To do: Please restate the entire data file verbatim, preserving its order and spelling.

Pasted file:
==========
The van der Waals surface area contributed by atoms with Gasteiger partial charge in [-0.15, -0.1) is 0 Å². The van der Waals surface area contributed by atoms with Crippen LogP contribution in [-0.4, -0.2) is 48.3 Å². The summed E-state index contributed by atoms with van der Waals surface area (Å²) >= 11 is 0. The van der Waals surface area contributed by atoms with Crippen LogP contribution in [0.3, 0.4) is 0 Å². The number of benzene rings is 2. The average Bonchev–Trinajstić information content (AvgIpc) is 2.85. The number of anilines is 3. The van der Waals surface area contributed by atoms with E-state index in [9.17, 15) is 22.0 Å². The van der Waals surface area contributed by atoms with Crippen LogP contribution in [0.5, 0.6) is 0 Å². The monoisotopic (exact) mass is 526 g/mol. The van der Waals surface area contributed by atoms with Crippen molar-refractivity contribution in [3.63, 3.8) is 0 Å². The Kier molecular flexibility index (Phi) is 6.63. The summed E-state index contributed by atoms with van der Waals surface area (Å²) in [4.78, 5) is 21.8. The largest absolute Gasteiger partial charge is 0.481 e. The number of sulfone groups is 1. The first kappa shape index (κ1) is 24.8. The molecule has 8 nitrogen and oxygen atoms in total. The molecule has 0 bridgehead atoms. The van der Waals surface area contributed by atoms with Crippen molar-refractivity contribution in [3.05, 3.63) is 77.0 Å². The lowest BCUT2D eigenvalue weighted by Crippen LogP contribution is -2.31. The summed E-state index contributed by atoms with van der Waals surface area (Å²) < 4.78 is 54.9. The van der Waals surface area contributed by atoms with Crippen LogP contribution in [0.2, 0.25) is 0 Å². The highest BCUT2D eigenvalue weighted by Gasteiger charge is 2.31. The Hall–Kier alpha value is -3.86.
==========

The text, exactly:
The van der Waals surface area contributed by atoms with Gasteiger partial charge in [-0.15, -0.1) is 0 Å². The van der Waals surface area contributed by atoms with Crippen LogP contribution in [-0.4, -0.2) is 48.3 Å². The summed E-state index contributed by atoms with van der Waals surface area (Å²) >= 11 is 0. The van der Waals surface area contributed by atoms with Crippen LogP contribution in [0.3, 0.4) is 0 Å². The number of benzene rings is 2. The average Bonchev–Trinajstić information content (AvgIpc) is 2.85. The number of anilines is 3. The van der Waals surface area contributed by atoms with E-state index in [9.17, 15) is 22.0 Å². The van der Waals surface area contributed by atoms with Crippen LogP contribution in [0.5, 0.6) is 0 Å². The monoisotopic (exact) mass is 526 g/mol. The van der Waals surface area contributed by atoms with Crippen molar-refractivity contribution in [3.63, 3.8) is 0 Å². The Kier molecular flexibility index (Phi) is 6.63. The summed E-state index contributed by atoms with van der Waals surface area (Å²) in [4.78, 5) is 21.8. The largest absolute Gasteiger partial charge is 0.481 e. The number of sulfone groups is 1. The first kappa shape index (κ1) is 24.8. The molecule has 8 nitrogen and oxygen atoms in total. The molecule has 0 bridgehead atoms. The van der Waals surface area contributed by atoms with Crippen molar-refractivity contribution in [3.05, 3.63) is 77.0 Å². The lowest BCUT2D eigenvalue weighted by Crippen LogP contribution is -2.31. The summed E-state index contributed by atoms with van der Waals surface area (Å²) < 4.78 is 54.9. The van der Waals surface area contributed by atoms with Crippen LogP contribution in [0.2, 0.25) is 0 Å². The highest BCUT2D eigenvalue weighted by Gasteiger charge is 2.31. The Hall–Kier alpha value is -3.86.